They’re not all the same… and they’re way different from single vision!
Progressive lenses give the wearer the ability to see both near and far, with a prescription in both planes. The transition between the two prescriptions, or the corridor, has to be managed to create a smooth transition in the visual field.
With conventional single vision lenses, you can always move your head so you are looking out of the centre of your glasses if you find distortion at the edges. (Of course, the SHAW lens solves that problem). But with progressives moving your head instead of your eyes just won’t work.
You need to be able to look out of the lower portion of the lens and focus on what you’re reading with both eyes working in tandem. And if your eyes need a different prescription, then that can be a real problem. Your eyes will be forced to move differently by conventional lens design when you go to read. That can cause double vision, eyestrain and headaches.
Only the SHAW lens is designed with this in mind. Simply put, it’s the most advanced binocular lens design on the market and this makes a big difference.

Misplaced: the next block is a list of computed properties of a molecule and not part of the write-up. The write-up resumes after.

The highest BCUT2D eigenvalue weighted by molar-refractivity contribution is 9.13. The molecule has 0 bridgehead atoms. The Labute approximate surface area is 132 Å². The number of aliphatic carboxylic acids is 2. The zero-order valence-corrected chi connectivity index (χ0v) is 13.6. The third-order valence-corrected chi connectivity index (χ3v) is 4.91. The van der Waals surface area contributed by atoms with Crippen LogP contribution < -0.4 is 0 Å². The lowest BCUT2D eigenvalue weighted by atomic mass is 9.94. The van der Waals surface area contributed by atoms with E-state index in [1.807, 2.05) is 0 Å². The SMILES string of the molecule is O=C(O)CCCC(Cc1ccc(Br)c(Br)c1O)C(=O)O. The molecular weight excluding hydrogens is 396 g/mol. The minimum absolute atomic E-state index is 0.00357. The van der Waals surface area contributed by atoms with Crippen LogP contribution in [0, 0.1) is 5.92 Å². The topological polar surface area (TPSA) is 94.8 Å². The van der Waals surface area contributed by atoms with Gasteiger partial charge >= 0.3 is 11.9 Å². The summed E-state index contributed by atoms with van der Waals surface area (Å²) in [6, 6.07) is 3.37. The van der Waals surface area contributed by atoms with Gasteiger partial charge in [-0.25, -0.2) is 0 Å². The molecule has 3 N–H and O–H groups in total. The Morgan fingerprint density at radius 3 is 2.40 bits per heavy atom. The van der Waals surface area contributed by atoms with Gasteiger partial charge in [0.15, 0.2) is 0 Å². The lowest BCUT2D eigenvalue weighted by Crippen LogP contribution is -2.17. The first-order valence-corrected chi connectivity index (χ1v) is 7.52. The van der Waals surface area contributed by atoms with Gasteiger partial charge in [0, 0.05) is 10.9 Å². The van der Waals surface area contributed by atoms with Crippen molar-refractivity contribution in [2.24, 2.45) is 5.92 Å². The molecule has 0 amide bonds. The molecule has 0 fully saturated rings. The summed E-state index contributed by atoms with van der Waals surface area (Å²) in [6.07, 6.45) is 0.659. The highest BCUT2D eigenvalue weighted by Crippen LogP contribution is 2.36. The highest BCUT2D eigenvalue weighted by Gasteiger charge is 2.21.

If you’re spending good money on a pair of progressive lenses then you owe it to yourself to understand a little about a kind of distortion caused by glasses, which is called “aniseikonia”.
Simply put, to correct your vision your glasses magnify the image in each eye. If your eyes have different prescriptions then magnification is different. What that means is the image is a different size in each eye.
On top of that, as you move your eyes around, this difference in magnification gets even more dramatic and causes the distortion, double vision and general discomfort you may experience. That’s called aniseikonia and the SHAW lens fixes it. (No other lens company does.)
Symptoms of aniseikonia
Binocular design reduces headaches, eye strain and other problems
Because we make lenses to accommodate how both eyes work together there’s no adaptation required with the SHAW lens. That’s why they’re backed with our Love at First Sight™ guarantee. If they’re not the best you’ve had then we’ll fix it or refund your money*. It’s that simple.
See the continuing education presentation Dr. Peter Shaw did at the Ontario Association of Optometrists, titled Current Terminology for Progressive Lenses. Dr. Shaw provides more information about PAL lenses, including details about digital and free-form.